Pastor retires from parishes

BURTON — In mid-summer, former pastor Bruce Billings retired from leading two separate congregations at two Burton churches — simultaneously.

Billings, 60, had presided over Atherton United Methodist Church and Phoenix United Methodist Church for 18 years and 10 years respectively.

“It was hard to leave the people that we’ve grown to know and love but at the same time it was time to go. God was telling me it was time to go,” Billings said.

Dividing his attention between multiple churches isn’t a new concept to Billings, who has been assigned to churches all over the state, at times juggling three churches at once. He’s been minister in towns such as Paint Creek, Otisville and Otter Lake.

In West Forest, Billings delivered sermons from a church that still used outdoor bathrooms. He and church members instated buffalo dinner evenings to help pay off the rebuilt church’s mortgage.

For now, Billings is focusing on enjoying his retirement with two grown children Michael and Andrea and his three grandchildren. His retirement coincides with wife Linda’s retirement as a schoolteacher from the Lake Orion school district.

Billings grew up in Flat Rock and says he was called into the ministry as a teenager, graduating from the United Theological Seminary in Dayton, Ohio, in 1977.

In 37 years of being a pastor, Billings has ushered in changes to the churches he led, from technology with the use of projection systems and audio visual equipment during masses to worldwide mission trip destinations.

“In some ways, church doesn’t change,” he says. “Our purpose stays the same but the way that we go about it has changed. The way that you communicate the message changes.”

Per Methodist rules, Billings cannot return to either Phoenix United Methodist or Atherton United Methodist for one year.

Billings said he doesn’t plan on returning and he’d like the new pastor to find ways to transform and change his new congregation.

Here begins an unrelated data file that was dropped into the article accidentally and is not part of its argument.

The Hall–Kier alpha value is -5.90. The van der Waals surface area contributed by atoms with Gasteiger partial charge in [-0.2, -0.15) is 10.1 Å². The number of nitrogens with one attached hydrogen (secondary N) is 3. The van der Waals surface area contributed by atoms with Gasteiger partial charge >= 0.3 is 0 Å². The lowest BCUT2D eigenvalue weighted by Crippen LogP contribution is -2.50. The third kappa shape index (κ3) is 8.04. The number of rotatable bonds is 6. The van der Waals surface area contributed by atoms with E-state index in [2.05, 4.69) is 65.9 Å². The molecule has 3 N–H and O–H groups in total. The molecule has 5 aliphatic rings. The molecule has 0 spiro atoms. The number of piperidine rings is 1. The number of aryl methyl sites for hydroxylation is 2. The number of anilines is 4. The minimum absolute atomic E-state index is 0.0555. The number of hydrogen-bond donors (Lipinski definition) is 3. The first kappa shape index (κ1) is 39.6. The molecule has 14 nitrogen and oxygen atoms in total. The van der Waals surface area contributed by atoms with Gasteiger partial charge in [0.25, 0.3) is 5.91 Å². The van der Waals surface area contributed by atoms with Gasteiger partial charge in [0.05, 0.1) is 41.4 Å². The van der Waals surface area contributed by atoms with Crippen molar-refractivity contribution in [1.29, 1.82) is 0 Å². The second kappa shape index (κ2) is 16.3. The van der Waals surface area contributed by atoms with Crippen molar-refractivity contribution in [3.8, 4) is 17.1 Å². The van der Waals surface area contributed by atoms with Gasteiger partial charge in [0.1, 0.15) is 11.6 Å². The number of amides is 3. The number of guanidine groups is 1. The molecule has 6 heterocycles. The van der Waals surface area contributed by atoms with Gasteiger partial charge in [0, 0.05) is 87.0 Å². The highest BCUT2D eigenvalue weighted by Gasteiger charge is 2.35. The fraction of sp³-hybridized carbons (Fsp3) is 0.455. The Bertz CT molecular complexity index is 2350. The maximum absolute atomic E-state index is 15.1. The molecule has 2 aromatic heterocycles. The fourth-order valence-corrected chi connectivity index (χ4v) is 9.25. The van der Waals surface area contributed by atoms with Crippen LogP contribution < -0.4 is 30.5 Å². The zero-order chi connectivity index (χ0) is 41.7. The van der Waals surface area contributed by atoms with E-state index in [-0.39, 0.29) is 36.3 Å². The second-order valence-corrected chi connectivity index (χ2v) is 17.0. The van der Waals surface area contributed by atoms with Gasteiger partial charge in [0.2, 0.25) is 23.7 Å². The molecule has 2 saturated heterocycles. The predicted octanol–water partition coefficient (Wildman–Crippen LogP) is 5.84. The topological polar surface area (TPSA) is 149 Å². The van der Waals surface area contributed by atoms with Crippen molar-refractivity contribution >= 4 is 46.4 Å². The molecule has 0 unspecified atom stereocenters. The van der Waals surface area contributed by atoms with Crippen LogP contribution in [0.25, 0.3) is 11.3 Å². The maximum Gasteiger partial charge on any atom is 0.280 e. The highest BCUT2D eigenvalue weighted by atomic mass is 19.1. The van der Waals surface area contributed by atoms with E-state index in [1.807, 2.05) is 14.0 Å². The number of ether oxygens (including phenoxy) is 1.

“I just don’t think it’s fair [to return],” said Billings, who’s in the process of finding another church home to attend as a member of the congregation.

Billings says he has found a sense of accomplishment in running what he refers to as a “no strings attached ministry” at both the churches he retired from.

“The thing I’m particularly proud of in the church is allowing people to have an idea and saying to them ‘OK, you find the people and we’ll do it.’ We didn’t micro-manage. We just gave approval,” he said.

An after-school program called Wednesday Kids flourished for more than 10 years under Billings’ direction at Atherton United Methodist. He also allowed that the church be opened up to Boy Scout meetings, Alcoholics Anonymous gatherings and various support group meetings. Additionally, an “ugly quilt” group of ladies formed, making sleeping bags out of old blankets and fabrics for underprivileged kids.

At Phoenix United Methodist, an underused fellowship hall was turned into a dance studio that grew to include 150 students.

“It made a big difference over the years,” says Billings of the programs and projects. “Conflicts were easily resolved and we stuck together long enough to work through things.”

Missions also became an integral part of the churches, with Billings organizing volunteer trips to Haiti and Liberia.

“I really think we’ve accomplished a sense of mission both locally and globally,” he said. “I think it really energized the church.”

Billings said that it was ultimately difficult to leave the churches where he presided over masses, counseling sessions, funerals and weddings.

“That’s the wonderful thing about being with the church for 18 years, you’re there in times of celebration and loss. I shared this with these families and that was very special to me. I’ve been able to touch people’s lives.”

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